MFO Season is winding down, the kiddos will be back in school soon and the last long weekend of summer is right around the corner.
So for now fishing opportunities remain the same as before except water temps are slowly falling and fish are beginning to perk up a bit. The East Outlet has seen an increase in flow from 1000 cfs to 1500 cfs. And the photo above is of a customer, Mike Cannington, with a big handsome, hook-jawed male landlocked salmon caught a few days ago on a Nancy’s Prayer wet fly at the West Branch of the Penobscot. It was his first ever salmon. It’s the nicest salmon I’ve seen all season.
We don’t like to wish away summer but cooler nights and days over the last week has us leaning toward thoughts of fall fishing. Water temperatures peaked out at 72 degrees but with the cooler nights over the last week water temps are already back to the mid-60’s, a good start. And weather predictions for the next few have highs in the low 70’s with nights in the low 50’s. It would be nice to see this trend continue.
Wonderful fall fishing requires two key ingredients; rising water flows and lowering water temperatures. Both conditions are needed to begin spawning runs. Two falls ago cooler temperatures showed up the last week of August and water flows were increased Labor Day weekend. By mid-week after Labor Day the East Outlet and the Roach River were full of fat, salmon and brookies. Last year cooler temperature didn’t show up as soon and even though water flows were increased it was bath water and fish didn’t respond very well and it was slim picking to start with. This year we have plenty of water in the lakes so water flows shouldn’t be an issue and if cool fall weather continues the stars should all line up for some fine fall fishing. We’ll learn the proposed increases in flows on all of our rivers sometime next week. There are a lot of factors to be considered… the most important being current lake levels and how the water people can make increases and have them last throughout the remainder of the season. Our fisheries guys and water the folks will go over the details next week and come up with game plan. Our next report should have all the details.
The other day we were discussing the evaluation of fall fishing. Thirty years ago all everyone used where big, brightly colored streamers. I could tie on a Montreal Whore the first day of September and leave it the entire month and be happy as a clam and catch plenty of fish. All you needed was one small box of a few different fall streamers in a couple of different sizes. The belief was fish don’t eat anything when they are on their spawning run. We were keeping fish back then and always had a look at what was in their stomachs and hardly even found at thing … case closed, they don’t eat in the fall. Then one day, maybe 20 years ago I was fishing with a Jim Lapage from Orvis, he asked how the nymph fishing was in the fall. I said “You can leave your nymphs in the truck. Fall spawners do not eat, they have their mind on other things. All they’ll grab is a streamer, you have to piss’em off with a big, bright fly.” Jim politely asked if he could bring nymphs along to try anyway. They were new and had brass beads attached. When we got on the river Jim suggested I fish the pools first with my streamer and then give him some time with their new nymphs. I would catch a few fish then turn the pool over to him and watch as he would dredge up just as many as just as big as my streamer would. This went on in every pool all day. Discussing it over a beer later it was decided that there were fish in the pool that didn’t care about my streamer. Maybe they had been hooked a time or two on and streamer and were done chasing them. But when a tiny pheasant tail, that looked like a tasty mayfly nymph, came drifting by along the bottom fish may decide to pick it up only because they had eaten plenty earlier in the season so why not grab one more. That changed the face of fall fishing for me and gave us another trick to put in our bag and more fish in our net.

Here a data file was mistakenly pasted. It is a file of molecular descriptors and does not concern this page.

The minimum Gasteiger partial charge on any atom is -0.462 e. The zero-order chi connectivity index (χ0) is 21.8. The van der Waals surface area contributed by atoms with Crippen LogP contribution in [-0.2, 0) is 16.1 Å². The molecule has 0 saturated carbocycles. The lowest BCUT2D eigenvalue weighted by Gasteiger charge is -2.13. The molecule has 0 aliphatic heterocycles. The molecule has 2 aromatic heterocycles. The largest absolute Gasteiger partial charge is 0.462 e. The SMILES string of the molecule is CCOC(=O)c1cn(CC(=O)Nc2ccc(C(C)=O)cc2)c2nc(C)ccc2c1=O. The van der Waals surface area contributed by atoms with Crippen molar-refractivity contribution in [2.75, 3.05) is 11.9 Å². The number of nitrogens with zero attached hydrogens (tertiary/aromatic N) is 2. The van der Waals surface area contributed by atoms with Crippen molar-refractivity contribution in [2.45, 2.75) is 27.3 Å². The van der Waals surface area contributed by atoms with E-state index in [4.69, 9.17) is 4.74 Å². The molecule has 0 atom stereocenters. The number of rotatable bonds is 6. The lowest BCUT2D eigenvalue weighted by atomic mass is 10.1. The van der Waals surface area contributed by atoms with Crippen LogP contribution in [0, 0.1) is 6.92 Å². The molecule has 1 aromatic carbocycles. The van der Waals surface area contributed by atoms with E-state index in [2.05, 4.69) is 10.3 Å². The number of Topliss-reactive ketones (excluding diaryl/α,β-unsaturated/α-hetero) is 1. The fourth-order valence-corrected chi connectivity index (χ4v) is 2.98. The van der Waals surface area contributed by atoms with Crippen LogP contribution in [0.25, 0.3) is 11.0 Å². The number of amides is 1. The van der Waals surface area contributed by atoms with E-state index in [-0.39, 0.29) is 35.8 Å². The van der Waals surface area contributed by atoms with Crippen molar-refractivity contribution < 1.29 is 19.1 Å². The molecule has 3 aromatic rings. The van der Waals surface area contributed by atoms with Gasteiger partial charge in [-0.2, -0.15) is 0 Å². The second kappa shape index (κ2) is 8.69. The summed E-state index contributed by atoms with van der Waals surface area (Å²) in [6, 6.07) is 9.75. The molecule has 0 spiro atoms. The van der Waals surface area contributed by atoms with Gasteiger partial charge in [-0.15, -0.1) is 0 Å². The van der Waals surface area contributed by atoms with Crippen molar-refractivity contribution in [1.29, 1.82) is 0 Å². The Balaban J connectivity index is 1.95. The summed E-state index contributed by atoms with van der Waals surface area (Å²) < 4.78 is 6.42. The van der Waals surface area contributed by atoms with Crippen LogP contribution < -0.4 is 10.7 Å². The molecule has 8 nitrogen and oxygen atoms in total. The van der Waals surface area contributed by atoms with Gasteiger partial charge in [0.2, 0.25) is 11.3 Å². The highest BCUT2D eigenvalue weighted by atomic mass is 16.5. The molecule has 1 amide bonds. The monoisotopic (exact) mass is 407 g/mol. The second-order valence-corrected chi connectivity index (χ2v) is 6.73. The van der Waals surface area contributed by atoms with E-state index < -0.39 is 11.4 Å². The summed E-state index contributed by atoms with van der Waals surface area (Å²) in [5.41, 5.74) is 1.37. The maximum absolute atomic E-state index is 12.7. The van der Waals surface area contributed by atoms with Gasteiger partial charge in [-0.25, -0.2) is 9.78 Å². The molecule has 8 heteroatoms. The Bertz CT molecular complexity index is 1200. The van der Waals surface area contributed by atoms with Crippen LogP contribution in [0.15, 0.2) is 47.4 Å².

For years we were happy with our two methods and life was good. Then late one season we knew where every fish was in the pools, we had hooked’em all and they were sick of whatever we were offering so we started thinking of what else we could try in an attempt to fool now wise old fish. In the fall you rarely see a fish come to the surface to eat something on the surface. Bug season is pretty much over so there is nothing for them to come to the surface for. At least that’s what we always believed. And we’d tried dries plenty of times with little or no success. So we brought along our soft hackle wets, which we had been using with great success during the entire hatch season. We discovered that even though fish weren’t being seen coming to the surface anything they were eager to take a tiny soft hackle wet fly presented just below the surface. After all, like the many crippled bugs they had been eating in the film of the water all season, why not just one more.
The evolution of fall fishing continues although we now have a much bigger bag of tricks than we did 30 years ago. Between stripping streamers, bouncing nymphs along the bottom and swinging soft hackle wets you should be able to hook some of your biggest fish of the season.
We will be closed Sunday, August 25th to Wednesday, August 28th for a few days at camp to enjoy a bit of down time off the grid before the fall rush starts. We’ll reopen for the remainder of the season on Thursday August 29th, in plenty of time for the Labor Day Weekend.